James, an independently elected Democrat, hired former Acting U.S Attorney Joon Kim and employment discrimination attorney Anne Clark to lead her inquiry into the governor's workplace conduct.
The investigative team will have the power to subpoena documents and interview witnesses. Its findings will go in a public report.
Cuomo has since said that he will "fully cooperate."
James lacks power to unilaterally remove Cuomo from office, but any findings corroborating the allegations could sway potential impeachment proceedings — or add pressure for Cuomo to leave voluntarily.
Kim and Clark may choose to limit their scope to allegations that are already public, or broaden it to look for other women who might have complaints about Cuomo's behavior.
James' office sent a letter last week instructing the governor's office to preserve all evidence related to the harassment allegations. That could include documents and emails to and from Cuomo's staff, calendar entries and communications involving the transfer of one of his accusers to another office.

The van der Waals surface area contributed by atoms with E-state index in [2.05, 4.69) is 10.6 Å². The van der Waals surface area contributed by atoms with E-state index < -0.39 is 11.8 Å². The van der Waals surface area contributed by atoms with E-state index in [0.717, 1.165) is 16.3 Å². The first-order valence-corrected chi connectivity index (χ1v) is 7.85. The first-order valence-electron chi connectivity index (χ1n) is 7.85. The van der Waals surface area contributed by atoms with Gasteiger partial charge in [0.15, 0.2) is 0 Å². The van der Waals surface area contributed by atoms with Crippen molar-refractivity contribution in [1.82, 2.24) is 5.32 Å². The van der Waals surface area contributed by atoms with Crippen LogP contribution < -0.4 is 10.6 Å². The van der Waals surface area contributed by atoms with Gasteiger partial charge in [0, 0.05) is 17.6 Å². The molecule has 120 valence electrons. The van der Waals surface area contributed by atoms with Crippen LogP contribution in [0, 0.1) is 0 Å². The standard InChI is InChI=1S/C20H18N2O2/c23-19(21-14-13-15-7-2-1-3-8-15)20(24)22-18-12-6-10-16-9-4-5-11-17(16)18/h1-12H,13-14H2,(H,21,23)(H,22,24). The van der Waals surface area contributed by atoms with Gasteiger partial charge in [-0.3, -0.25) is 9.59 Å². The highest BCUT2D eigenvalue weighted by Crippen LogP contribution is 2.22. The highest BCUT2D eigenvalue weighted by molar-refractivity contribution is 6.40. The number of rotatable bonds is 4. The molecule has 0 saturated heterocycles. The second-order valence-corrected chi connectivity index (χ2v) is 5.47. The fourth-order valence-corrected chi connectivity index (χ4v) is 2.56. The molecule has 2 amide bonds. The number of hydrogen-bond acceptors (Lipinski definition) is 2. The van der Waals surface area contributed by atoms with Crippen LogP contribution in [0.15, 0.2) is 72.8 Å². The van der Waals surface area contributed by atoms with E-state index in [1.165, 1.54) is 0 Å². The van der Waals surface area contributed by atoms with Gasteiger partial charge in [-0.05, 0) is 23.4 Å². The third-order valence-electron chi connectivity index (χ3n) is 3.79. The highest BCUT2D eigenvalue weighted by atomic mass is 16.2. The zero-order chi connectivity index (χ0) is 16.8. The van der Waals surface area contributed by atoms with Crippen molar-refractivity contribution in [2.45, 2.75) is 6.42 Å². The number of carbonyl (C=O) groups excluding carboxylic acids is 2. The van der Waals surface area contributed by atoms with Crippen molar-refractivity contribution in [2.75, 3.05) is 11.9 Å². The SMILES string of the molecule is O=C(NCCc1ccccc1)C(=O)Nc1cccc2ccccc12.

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There is no deadline for completing the investigation and James hasn't said how long she expects it to take. A 2010 investigation that Cuomo oversaw as attorney general into his predecessor, Gov. David Paterson, lasted about five months.
Andrew G. Celli Jr., who was chief of the civil rights bureau in the office of attorney general from 1999 to 2003, said that while James is a Democrat, her independence would allow her to to "do what she thinks is in the best interest of all the people, even if that means an adverse finding to the governor."